Sunday, May 3, 2015

1100 King Edward Street - Safeway Distribution Centre,-97.20644,3a,75y,270.29h,84.04t/data=!3m4!1e1!3m2!1sNRF9egMqlP03IBY-k7BZUQ!2e0!6m1!1e1

Place: Safeway Distribution Warehouse
Address: 1100 King Edward Street
Opened: October 1960

1930 ad banner
Safeway has been a presence in Canada since 1929 when it opened its first wave of grocery stores in Winnipeg and Vancouver. (You can read more about their arrival here.) 

A key to the U.S.-based chain's ability to dominate a new market so quickly was through the acquisition and merger, or closure, of existing retail chains, food manufacturers and  wholesalers. One of their Winnipeg purchases was Macdonalds Consolidated.


The company was created in 1914 by Alexander Macdonald who grew it into a Western Canada-wide wholesaler and, eventually, a retailer through the "P and B" grocery store chain. When Macdonald died in August 1928 the company's board decided to get out of the retail side of the business and sold its stores to Safeway. The following year, they sold the  wholesaling business to them as well.

Safeway moved its head office and main warehouse into those of Macdonalds at 313 Pacific Avenue.

 May 1951 ad, Winnipeg Free Press

Fast forward to the 1950s and Safeway was basking in the glow of post-war prosperity and the flight to the suburbs. Over the course of the decade they opened 18 stores in Winnipeg with 12 more expected to open around Manitoba between December 1959 and December 1960.

By the end of 1960 their total Manitoba presence was 45 stores.

October 29, 1960, Winnipeg Free Press

In an October 1959 newspaper feature about the store's 30th anniversary in Winnipeg, Safeway noted that a “$2,000,000 grocery and frozen food warehouse to be built in St. James is now in the planning stage.” The Safeway Distribution Centre opened in October 1960.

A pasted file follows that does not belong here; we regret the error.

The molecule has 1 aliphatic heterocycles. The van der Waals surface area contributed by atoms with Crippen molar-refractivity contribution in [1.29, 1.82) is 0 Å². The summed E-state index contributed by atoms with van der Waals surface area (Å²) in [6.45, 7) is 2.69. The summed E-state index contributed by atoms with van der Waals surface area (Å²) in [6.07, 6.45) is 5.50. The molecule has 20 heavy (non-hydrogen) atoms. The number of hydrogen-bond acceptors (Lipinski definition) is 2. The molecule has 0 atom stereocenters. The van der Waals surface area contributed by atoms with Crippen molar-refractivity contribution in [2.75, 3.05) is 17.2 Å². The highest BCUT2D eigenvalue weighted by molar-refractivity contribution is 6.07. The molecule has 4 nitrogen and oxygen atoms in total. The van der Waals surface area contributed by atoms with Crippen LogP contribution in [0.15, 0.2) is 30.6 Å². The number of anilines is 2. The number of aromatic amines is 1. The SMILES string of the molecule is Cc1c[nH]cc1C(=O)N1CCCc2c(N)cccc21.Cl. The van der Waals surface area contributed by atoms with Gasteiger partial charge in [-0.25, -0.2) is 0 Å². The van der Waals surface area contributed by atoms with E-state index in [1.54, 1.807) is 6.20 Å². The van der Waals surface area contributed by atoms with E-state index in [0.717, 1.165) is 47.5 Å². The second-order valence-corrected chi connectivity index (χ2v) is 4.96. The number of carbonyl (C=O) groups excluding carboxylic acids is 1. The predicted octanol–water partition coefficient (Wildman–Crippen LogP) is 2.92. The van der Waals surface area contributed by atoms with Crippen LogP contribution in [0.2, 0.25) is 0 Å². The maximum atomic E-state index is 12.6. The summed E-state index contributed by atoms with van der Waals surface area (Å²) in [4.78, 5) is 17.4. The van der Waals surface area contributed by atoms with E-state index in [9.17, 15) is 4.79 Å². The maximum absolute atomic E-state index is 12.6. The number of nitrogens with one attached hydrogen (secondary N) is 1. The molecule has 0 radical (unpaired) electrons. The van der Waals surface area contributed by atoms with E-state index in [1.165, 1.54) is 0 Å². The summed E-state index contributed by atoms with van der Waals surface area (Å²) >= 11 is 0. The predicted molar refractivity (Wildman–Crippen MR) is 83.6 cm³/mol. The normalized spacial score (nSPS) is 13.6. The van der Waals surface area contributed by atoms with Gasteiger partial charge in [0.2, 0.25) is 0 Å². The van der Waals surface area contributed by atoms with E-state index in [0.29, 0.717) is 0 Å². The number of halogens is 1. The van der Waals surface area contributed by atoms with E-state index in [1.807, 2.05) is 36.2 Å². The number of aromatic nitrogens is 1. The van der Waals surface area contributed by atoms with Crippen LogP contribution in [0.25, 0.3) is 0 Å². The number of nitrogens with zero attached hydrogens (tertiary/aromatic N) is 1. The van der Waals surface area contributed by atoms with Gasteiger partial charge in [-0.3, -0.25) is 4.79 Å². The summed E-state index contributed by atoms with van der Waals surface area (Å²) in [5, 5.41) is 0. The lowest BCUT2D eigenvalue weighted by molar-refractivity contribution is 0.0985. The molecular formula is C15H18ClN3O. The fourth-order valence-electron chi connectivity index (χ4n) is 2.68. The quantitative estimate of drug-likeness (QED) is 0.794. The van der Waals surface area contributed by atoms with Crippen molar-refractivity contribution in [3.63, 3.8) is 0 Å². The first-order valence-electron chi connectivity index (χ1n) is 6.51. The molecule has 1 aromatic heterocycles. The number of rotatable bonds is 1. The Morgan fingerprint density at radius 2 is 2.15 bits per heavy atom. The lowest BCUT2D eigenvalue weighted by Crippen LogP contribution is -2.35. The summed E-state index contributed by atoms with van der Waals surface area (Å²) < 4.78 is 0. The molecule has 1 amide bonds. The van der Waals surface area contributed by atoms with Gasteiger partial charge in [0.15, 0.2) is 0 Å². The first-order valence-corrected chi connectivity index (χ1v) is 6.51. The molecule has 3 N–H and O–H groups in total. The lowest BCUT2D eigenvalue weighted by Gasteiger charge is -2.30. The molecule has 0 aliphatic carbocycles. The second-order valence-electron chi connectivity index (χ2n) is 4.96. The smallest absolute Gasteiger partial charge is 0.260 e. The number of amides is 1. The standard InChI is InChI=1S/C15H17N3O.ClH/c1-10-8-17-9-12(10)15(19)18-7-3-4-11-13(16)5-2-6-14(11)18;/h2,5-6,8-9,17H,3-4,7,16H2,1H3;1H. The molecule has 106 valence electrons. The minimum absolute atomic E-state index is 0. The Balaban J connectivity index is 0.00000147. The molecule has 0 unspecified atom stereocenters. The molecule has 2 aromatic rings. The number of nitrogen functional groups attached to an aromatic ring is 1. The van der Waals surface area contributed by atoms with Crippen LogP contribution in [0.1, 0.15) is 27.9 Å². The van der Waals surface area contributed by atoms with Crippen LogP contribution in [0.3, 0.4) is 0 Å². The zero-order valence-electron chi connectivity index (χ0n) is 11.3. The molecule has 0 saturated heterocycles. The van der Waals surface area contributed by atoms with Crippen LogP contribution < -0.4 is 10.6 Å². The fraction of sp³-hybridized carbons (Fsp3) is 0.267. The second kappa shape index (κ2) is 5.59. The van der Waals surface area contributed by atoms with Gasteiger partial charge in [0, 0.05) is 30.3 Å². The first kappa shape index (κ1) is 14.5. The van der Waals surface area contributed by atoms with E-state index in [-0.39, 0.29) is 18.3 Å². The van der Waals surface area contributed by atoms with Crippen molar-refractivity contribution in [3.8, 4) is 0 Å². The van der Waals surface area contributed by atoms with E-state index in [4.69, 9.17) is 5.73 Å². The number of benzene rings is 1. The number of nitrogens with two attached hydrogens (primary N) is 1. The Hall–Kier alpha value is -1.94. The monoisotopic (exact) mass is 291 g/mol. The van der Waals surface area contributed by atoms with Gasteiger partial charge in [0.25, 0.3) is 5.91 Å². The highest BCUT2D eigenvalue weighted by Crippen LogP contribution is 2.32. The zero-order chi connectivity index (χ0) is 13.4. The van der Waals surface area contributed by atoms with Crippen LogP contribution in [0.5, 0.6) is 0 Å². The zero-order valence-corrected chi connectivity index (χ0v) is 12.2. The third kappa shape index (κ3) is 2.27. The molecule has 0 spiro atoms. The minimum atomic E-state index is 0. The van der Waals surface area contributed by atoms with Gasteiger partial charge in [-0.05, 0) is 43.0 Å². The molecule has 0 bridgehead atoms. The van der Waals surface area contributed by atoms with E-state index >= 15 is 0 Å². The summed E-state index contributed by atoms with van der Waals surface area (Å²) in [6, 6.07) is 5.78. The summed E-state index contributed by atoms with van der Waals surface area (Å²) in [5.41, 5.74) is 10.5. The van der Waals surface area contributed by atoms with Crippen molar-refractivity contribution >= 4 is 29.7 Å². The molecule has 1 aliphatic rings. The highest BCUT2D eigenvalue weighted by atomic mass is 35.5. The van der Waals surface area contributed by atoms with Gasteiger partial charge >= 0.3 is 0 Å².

The 219,000 square foot facility was situated on a 15 acre site and boasted a grocery warehouse, perishable goods warehouse a frozen foods storage and added 12 new semi trucks, most of them refrigerated, to their truck fleet. The vast increase in the company's warehousing capacity meant that stores running out of stock would, for the most part, be a thing of the past. 

It was one of three massive warehouses constructed in the area at the time. the others were the Eatons 320,000 square foot facility on Wellington Avenue and a 155,000 square foot warehouse for Federated Co-op's grocery business.

October 29, 1960, Winnipeg Free Press

The centre underwent a 22,900 square foot expansion in 1962, which added an ice cream plant, cheese packaging plant and an egg department. it has been expanded a number of times since to reach its current size of 427,000 square feet.

A few non-grocery related events took place at the warehouse over the decades.

The 1979 Rainbow Sage production of A Desert Song, called for a massive proscenium. Artist  Martin Johnston built and painted it here. it was, at the time, the biggest set item constructed for the theatre company.

In the winter of 1994 - 95 it was home to Coach No. 103 of the Prairie Dog Central as it received an overhaul and new paint job. 

The warehouse had a close call in 1987 when neighbouring Reliance Products, a plastics manufacturing plant, burned to the ground. A third alarm was called in just to save Safeway facility Warehouse from going up in flames. It sustained minor fire damage but was soon back in business.

In 2013 Sobeys purchased Canada Safeway for $5.8 billion. 

The acquisition meant that the company had three distribution centres in Winnipeg. According to this Canadian Grocer column, the King Edward facility was used to ship dry goods, tobacco, perishables and produce to corporate and independent stores in Manitoba, Saskatchewan and North West Ontario. Safeway also has a frozen food warehouse facility on Empress Avenue. Sobeys, of course, has a much newer 321,000 square foot facility on Inkster Boulevard.

In February 2015 Sobeys announced that the King Edward facility would be closed within a year, laying off 172 people.

October 29, 1960, Winnipeg Free Press

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